Tony Gonzalez worked at Romstar and SNK of America.
GDRI: What was your official position at Romstar?
TG: Official position would be repair technician and also manager of the home game division when it was formed. Still got some biz cards around somewhere on that. Did quite a few more things all around, wore many hats. We all did.
GDRI: How did you end up at Romstar? Why did you leave?
TG: I ended up at Romstar, was in the area job interviewing, had talked with Romstar before on game repair. Had dropped in, told them about me job hunting (was looking into gas pump computer repair at the time), stuck around a week and loved it. Ended up staying there six years. I still consider it my favorite job. Had left because the company was forced to move up north and I planted deep roots, so I did not move with the company. It later went to Chicago and reformed into the Capcom Pinball division.
GDRI: How much input did Romstar have in the development of the games it distributed/published, if any? Do you know anything about the outside companies involved with developing these games?
TG: Almost all the games were developed in Japan. We did design an arcade computer board system in-house to release games on. It was developed by Mike Hughes, the man who designed the original Taito board system used in Qix. This one was 286-based and called Tera 2. I went up north a week to learn the program and design on it. I gave the general sound system concepts, which were stereo YM2203s and D/A channels.
- GDRI: To clarify, did you "learn THE program" as in an actual application or "learn TO program?"
- TG: Learning TO program the new game system, specifically. I used Borland's Turbo C and was helping develop the software library and had a nice self-test suite built up. Still only have a printout of the self-test itself. I hope to use the same basic framework for an upcoming cheapie game system of my own design with hardware lessons learned over the years.
I think Seta/Visco did our NES development. I had a hand in a lot of it. All the text in Cowboy Kid I wrote as well as the manual. An earlier attempt on bringing in an outside programmer friend with me ended up being the base design concepts for Magic Darts.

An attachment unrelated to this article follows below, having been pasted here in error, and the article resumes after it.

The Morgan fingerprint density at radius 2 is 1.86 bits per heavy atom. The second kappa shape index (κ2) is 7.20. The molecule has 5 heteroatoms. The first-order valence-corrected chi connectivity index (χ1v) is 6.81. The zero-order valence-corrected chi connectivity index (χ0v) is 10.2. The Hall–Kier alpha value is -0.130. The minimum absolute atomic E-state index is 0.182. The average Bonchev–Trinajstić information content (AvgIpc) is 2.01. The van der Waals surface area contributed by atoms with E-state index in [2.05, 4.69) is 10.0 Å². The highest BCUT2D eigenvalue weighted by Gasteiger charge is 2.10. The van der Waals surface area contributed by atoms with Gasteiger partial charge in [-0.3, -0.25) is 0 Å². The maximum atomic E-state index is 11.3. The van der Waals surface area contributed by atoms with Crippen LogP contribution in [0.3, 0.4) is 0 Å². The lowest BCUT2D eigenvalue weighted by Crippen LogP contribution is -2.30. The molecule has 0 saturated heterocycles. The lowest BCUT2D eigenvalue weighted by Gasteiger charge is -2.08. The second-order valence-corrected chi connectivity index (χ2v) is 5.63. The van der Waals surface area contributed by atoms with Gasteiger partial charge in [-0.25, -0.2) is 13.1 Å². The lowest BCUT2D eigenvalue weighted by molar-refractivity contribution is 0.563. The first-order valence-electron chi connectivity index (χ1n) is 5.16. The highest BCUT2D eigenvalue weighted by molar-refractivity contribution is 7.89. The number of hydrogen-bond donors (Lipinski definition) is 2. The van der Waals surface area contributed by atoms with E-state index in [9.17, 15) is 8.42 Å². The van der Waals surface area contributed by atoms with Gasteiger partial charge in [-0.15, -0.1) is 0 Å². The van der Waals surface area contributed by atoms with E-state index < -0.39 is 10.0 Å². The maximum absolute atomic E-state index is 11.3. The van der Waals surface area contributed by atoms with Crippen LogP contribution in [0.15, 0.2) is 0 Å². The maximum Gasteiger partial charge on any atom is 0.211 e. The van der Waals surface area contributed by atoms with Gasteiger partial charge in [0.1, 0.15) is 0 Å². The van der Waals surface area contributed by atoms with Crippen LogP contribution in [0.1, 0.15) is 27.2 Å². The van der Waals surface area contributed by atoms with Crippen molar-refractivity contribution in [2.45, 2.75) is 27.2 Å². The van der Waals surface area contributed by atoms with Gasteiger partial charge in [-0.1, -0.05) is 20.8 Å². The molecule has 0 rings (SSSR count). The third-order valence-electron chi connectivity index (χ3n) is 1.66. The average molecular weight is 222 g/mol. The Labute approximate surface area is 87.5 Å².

- GDRI: Was there a relationship between the two [Seta/Visco]?
- TG: I believe they were one and the same company all around, Visco possibly being a subset of Seta. If you had a Visco game, it was labeled as Seta hardware chips and board to begin with (One of the most famous early Seta games sold under the Taito name was Gladiator, FYI.).
One American arcade game which didn't see release was Skeet Shot. It was developed by a lady up north who is related to the most famous amusement park and cartoon family in the world, as well as beared the family name.
Had the company [Romstar] stayed two or three years longer in SoCal, I think there would have been more in-house game product designed.
For the input in general, we tested on locations and got changes needed to bring up earnings. Sometimes you could get an incredible dog. I still have a one-of-a-kind arcade game in one of my sheds on the farm. Two TVs, separate control design. It was way too difficult and earned something like three dollars a week.
For outside development, we had Taito, Capcom, SNK, and smaller companies send us product. Some smaller companies we tested included Dynax, Face, Sun-A, as well as a bunch under the Taito umbrella such as Seta, Visco, Kyugo, Kaneko, Technos, and others. Some interesting product all around at times!
GDRI: Do you know if Mentrix Software was part of Romstar?
TG: Never heard of Mentrix. Sorry.
GDRI: Do you know anything about Air Hawk (or Airhawk or AirHawk) for the NES (unreleased)? 
TG: Had never heard of Airhawk, either.
GDRI: I was just wondering if maybe Mentrix was just a Romstar label for Genesis games. I noticed a couple Romstar people, Rene Lopez and Darryl Williams, mentioned in the credits, all the Mentrix games were from Visco, and Mentrix's address points to a condo in Torrance two miles away from Romstar.
TG: I just don't recall any games under that name, though. Ah, Genesis licensing. That then was never in the Romstar plant as there was never any Genesis nor games that I knew of. The address would have probably been Ann Hirakawa, who worked with us. I think her name would be mentioned in there.
GDRI: Ah, I see her credited as an assistant director on a couple of these games.
TG: Kewlsome. Some games I recall off-hand translating with her, notwithstanding the NES game carts, would be Earth Joker and Galmedes, both made by Visco but using an in-house Taito board rather than Seta hardware.
TG: Torpedo Range was indeed Seta and never released by us.
GDRI: What did you do at SNK?
TG: At SNK, I did the same [as at Romstar]: repair of arcade games, some location work, had some fun on development projects such as a steering wheel assembly for the Neo Geo driving games as well as creating a ticket redemption computer for the Neo Geo. Both of those made it to trade shows but were never officially released. One final project involved revamping a crane computer to make it California legal (crane law has a four-way joystick and a drop button to make it legal for use).
Thanks to Mr. Gonzalez for his time.
Interview conducted by CRV via e-mail in November 2009.